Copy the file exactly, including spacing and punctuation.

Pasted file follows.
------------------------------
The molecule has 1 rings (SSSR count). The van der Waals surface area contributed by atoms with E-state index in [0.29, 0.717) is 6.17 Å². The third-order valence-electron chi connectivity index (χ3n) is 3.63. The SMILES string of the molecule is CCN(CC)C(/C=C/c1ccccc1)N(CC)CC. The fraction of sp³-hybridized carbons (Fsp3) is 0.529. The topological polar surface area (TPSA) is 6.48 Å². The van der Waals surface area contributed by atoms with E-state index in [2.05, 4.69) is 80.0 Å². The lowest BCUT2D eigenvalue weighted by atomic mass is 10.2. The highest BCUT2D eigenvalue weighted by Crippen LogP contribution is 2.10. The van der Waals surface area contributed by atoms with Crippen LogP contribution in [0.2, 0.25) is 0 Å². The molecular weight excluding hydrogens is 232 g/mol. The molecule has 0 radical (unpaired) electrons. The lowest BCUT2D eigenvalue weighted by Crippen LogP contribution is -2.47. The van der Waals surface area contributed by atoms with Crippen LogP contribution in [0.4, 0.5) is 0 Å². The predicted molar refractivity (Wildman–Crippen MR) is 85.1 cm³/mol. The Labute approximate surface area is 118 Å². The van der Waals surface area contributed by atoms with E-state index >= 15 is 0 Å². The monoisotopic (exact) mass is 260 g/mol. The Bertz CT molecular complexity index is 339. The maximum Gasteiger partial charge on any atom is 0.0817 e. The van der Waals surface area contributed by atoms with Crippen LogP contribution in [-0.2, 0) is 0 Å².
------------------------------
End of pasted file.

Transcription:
The molecule has 1 rings (SSSR count). The van der Waals surface area contributed by atoms with E-state index in [0.29, 0.717) is 6.17 Å². The third-order valence-electron chi connectivity index (χ3n) is 3.63. The SMILES string of the molecule is CCN(CC)C(/C=C/c1ccccc1)N(CC)CC. The fraction of sp³-hybridized carbons (Fsp3) is 0.529. The topological polar surface area (TPSA) is 6.48 Å². The van der Waals surface area contributed by atoms with E-state index in [2.05, 4.69) is 80.0 Å². The lowest BCUT2D eigenvalue weighted by atomic mass is 10.2. The highest BCUT2D eigenvalue weighted by Crippen LogP contribution is 2.10. The van der Waals surface area contributed by atoms with Crippen LogP contribution in [0.2, 0.25) is 0 Å². The molecular weight excluding hydrogens is 232 g/mol. The molecule has 0 radical (unpaired) electrons. The lowest BCUT2D eigenvalue weighted by Crippen LogP contribution is -2.47. The van der Waals surface area contributed by atoms with Crippen LogP contribution in [0.4, 0.5) is 0 Å². The predicted molar refractivity (Wildman–Crippen MR) is 85.1 cm³/mol. The Labute approximate surface area is 118 Å². The van der Waals surface area contributed by atoms with E-state index >= 15 is 0 Å². The monoisotopic (exact) mass is 260 g/mol. The Bertz CT molecular complexity index is 339. The maximum Gasteiger partial charge on any atom is 0.0817 e. The van der Waals surface area contributed by atoms with Crippen LogP contribution in [-0.2, 0) is 0 Å².